It’s beyond me why someone would rather drink their food—via smoothies, meal replacement shakes, juice cleanses—instead of, you know, actually chewing and enjoying it.
And yet, that’s the premise behind Soylent, a meal replacement drink created in 2013 by former Silicon Valley tech guy Rob Reinhart, to curb his unhealthy diet of “frozen corn dogs and ramen,” according to the drink’s website.
Because of this, Soylent is also often looked at as a weight-loss option—an easy way to keep track of calorie intake while still getting at least some nutrients (it is a meal replacement, after all).
So what’s the deal? Is it possible to fuel yourself (and lose weight) on Soylent—and would you even want to?
What is Soylent?
Soylent claims to be a complete meal, and provides 20 percent of your daily nutritional needs per 400-calorie serving. The drink does a pretty good job of covering near-equal amounts of carbohydrates, fats, and proteins—37 grams, 21 grams, and 20 grams, respectively—and is vegan, and lactose- and nut-free.
According to the drink’s website, it’s considered legal and safe by the Food and Drug Administration, since none of the ingredients are necessarily new to the market (think: soy protein, sunflower oil, and canola oil).
Though Soylent is meant to be a meal replacement, Rhinehart’s original intention wasn’t exactly to replace all food. Rather, he wanted Soylent to be a nutritious option for all those times when you should eat but feel like you don’t have time, or when, due to a lack of time, you opt for unhealthy, nutritionally empty foods (sorry, pizza bites).
Okay, but can Soylent help me lose weight?
Soylent’s not meant to be used as a weight-loss plan, explains Alissa Rumsey, R.D., but if you’re only consuming Soylent for your meals, you could lose weight.
That doesn’t mean it’s a good idea though.
When you severely restrict calories, it can lead to weight loss—but it’s not sustainable or healthy, says Rumsey. “Dieting, including food or calorie restriction, doesn’t work for long-term health and weight management,” she says. “What it does do is increase cravings and preoccupation with food and can lead to feelings of guilt associated with food, binge eating, weight fluctuations, and more.”
Limiting yourself to one specific type of food isn’t a sustainable weight loss option, either—especially if the food isn’t exactly appealing. “Soylent is made up of ingredients that have macronutrient and micronutrient values, but no one would ever eat any of those ingredients on their own,” says Rumsey. Unless, you know, you want to swig rice starch and oat fiber.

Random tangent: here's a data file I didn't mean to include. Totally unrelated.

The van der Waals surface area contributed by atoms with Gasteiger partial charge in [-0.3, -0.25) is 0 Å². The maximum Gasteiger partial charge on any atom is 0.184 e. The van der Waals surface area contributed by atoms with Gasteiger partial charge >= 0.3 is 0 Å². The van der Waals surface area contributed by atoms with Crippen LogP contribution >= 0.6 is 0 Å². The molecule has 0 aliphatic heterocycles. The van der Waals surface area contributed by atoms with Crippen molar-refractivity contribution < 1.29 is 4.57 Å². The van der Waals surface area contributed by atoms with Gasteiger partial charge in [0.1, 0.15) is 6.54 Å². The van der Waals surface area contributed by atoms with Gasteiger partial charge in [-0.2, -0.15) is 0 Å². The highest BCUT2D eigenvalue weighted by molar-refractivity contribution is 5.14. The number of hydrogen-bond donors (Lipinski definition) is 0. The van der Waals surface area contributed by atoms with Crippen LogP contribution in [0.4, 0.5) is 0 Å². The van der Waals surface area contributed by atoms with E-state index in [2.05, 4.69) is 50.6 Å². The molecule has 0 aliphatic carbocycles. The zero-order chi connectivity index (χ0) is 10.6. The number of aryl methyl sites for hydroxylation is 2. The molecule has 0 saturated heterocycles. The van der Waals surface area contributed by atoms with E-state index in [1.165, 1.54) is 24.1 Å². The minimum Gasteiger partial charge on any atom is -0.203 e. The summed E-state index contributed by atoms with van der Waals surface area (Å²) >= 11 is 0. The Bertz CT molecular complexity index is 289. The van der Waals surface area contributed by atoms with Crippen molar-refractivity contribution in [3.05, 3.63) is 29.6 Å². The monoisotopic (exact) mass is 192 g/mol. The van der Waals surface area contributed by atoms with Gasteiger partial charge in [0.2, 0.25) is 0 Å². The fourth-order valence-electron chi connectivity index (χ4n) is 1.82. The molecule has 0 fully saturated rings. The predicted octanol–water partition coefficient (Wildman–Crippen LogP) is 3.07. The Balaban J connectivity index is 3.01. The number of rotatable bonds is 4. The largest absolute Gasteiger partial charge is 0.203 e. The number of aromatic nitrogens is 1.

And, while none of the ingredients in Soylent are bad for you, per se, “they also aren’t necessarily providing health benefits,” other than meeting some daily requirements, says Rumsey. That means that any weight loss from Soylent is solely due to calorie restriction, not the introduction of any healthier eating habits or metabolism-boosting, fat-burning, good-for-you ingredients.
So, should I try Soylent?
If you’re the type of person who hates making breakfast first thing in the morning or tends to work through lunch, Soylent may be a good option for getting your nutrients without adding on the kind of unhealthy ingredients you’d find in processed fast foods.
But it still shouldn’t be your sole source of nutrition—and especially not solely for weight-loss purposes. “Using it from time to time isn’t necessarily bad or unhealthy,” says Rumsey, “but I would never recommend it over the experience and taste of real food.”
Another thing to remember: Food isn’t just about hitting your daily nutrient quota. “Food is something that is meant to be enjoyed, not for the vitamins, minerals, or fiber it provides, but for the taste and the pleasure it brings us,” says Rumsey. And when you enjoy your food, “you end up feeling more satisfied and content,” which actually can aid in healthy weight loss, she adds.
The bottom line: If you’re curious about Soylent, go ahead and try it—sparingly and definitely not as a replacement for all of your meals (or as a means of weight loss, for that matter).
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